Every year CHEST accepts submissions for original research abstracts to be presented at our annual meeting. Jason Ackrivo, MD, was chosen to present his abstract at our CHEST 2017 meeting in Toronto, as well as receive the Young Investigator Award. He also had the opportunity to present his abstract in Sydney, Australia, for the APSR (Congress of Asian Pacific Society of Respirology) meeting. We followed up with Dr. Ackrivo and had him share his experience.
I am a pulmonary fellow at the University of Pennsylvania, and I am helping build a new clinic focused on the management for patients who require home-assisted ventilation. By way of my friend Dr. Howie Panitch, I found out about the Home-Based Mechanical Ventilation and Neuromuscular Diseases NetWork. This group seemed to be a perfect fit for my interests, and to my knowledge, is the largest organized group in the United States of clinicians within this unique subspecialty. After discovering this, it only seemed natural to share my current research with all of these like-minded leaders in this field. Next thing I knew, I was submitting an abstract to CHEST.
It was pretty straightforward…nothing too cumbersome that would prevent me from submitting in the future. I was notified of CHEST's call for abstracts by email, which I receive regularly as a CHEST member. I simply followed the instructions in the email, linking to CHEST's call for abstracts website. Once there, I filled out an online questionnaire about my contact information, created an open submission account for my abstract, and I uploaded and submitted my abstract via the Web-based portal. About a month or two later I found out that I was accepted!
I submitted one of my new abstracts. My abstract in 2017 was entitled “Baseline Risk Factors for Non-Invasive Ventilation Use in Amyotrophic Lateral Sclerosis.” There was a cohort of 1,150 patients with ALS who were followed longitudinally at a neurology clinic over a 10-year period. We looked at characteristics present at diagnosis that were associated with eventual use of noninvasive ventilation (NIV). We found that certain demographics (eg, age, race) and other clinical characteristics (eg, forced vital capacity) were strongly associated with NIV use.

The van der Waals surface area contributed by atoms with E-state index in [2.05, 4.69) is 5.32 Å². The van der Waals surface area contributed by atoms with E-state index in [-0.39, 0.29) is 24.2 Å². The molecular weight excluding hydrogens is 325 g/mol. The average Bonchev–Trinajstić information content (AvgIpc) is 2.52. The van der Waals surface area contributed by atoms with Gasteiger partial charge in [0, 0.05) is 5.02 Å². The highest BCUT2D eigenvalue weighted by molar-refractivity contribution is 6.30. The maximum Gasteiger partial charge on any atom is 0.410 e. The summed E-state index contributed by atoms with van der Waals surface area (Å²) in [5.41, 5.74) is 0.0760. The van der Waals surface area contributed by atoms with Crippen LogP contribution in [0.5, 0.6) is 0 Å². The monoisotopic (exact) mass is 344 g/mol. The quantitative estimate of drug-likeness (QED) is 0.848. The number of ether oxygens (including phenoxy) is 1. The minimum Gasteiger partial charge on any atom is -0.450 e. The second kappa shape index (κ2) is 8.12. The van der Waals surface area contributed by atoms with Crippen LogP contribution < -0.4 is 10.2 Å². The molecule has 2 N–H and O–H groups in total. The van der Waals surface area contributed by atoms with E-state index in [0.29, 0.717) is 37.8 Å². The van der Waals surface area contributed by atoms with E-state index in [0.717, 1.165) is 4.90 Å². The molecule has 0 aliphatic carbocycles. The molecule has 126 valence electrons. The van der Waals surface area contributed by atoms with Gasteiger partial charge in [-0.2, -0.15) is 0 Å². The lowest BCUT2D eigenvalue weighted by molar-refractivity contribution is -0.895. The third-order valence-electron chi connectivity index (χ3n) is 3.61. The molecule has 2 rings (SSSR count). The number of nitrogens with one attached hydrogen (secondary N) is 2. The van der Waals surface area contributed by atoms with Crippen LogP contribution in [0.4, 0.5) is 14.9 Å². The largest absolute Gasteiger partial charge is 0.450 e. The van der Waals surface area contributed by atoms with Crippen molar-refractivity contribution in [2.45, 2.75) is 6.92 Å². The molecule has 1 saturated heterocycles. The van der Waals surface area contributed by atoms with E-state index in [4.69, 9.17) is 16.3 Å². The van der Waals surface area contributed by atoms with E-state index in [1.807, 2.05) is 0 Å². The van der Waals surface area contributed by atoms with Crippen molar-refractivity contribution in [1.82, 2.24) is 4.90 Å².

My experience presenting was terrific. It facilitated my introduction to other top clinicians from around the United States and the world who were engaged in similar work. These relationships will hopefully lead to collaborative projects in the future. And I was extremely excited to find out that I had won the Young Investigator Award! At first the news was almost too much to take in—I found out about my trip to Sydney and the award around the same time. However, once the news sunk in, I couldn’t wait to get to Sydney.
My trip to Sydney was one I’ll definitely remember for the rest of my life. As someone who loves traveling, I was so excited to visit Australia for the first time. Once I was settled in at Sydney, the staff at the APSR were extremely welcoming and recognized me everywhere I went, which really helped calm my nerves. One of the other Australian speakers within my presentation hour had very similar research interests to mine, and we had a blast sharing our mutual research ideas. We still stay in touch to this day!
Compared to Toronto, besides the warm weather and abundant sunshine, Sydney and the APSR felt like a smaller scale conference, which definitely has its advantages. At a smaller conference like the APSR, I think that it was easier for me to plan out my day without feeling like I am pulled in multiple directions at once like at larger conferences. Also, at smaller conferences, you are much more likely to bump into people that you’ve already met. As a foreigner, this made it really easy to schedule coffee, lunch, drinks, etc. Lastly, while I was all business at my talk in the APSR, I must say that my trip to Sydney felt a lot more like a vacation compared to Toronto, which was more business.
I am aiming to finish my Master of Science in Clinical Epidemiology degree at the University of Pennsylvania this summer, 2018, and I finish my fellowship at University of Pennsylvania in December, 2018. I have submitted an F32 grant to the NIH and if funded, I would be on that training grant throughout 2019. Beyond that, I hope to continue as a physician-scientist engaging in clinical research investigating the respiratory care of individuals with neuromuscular disease and those who require home-assisted ventilation. It’s a ripe field with so many unanswered research questions.
Are you interested in submitting an abstract of your original research for presentation at CHEST 2018? The submission deadline is March 3, 2018. Learn more about submitting.
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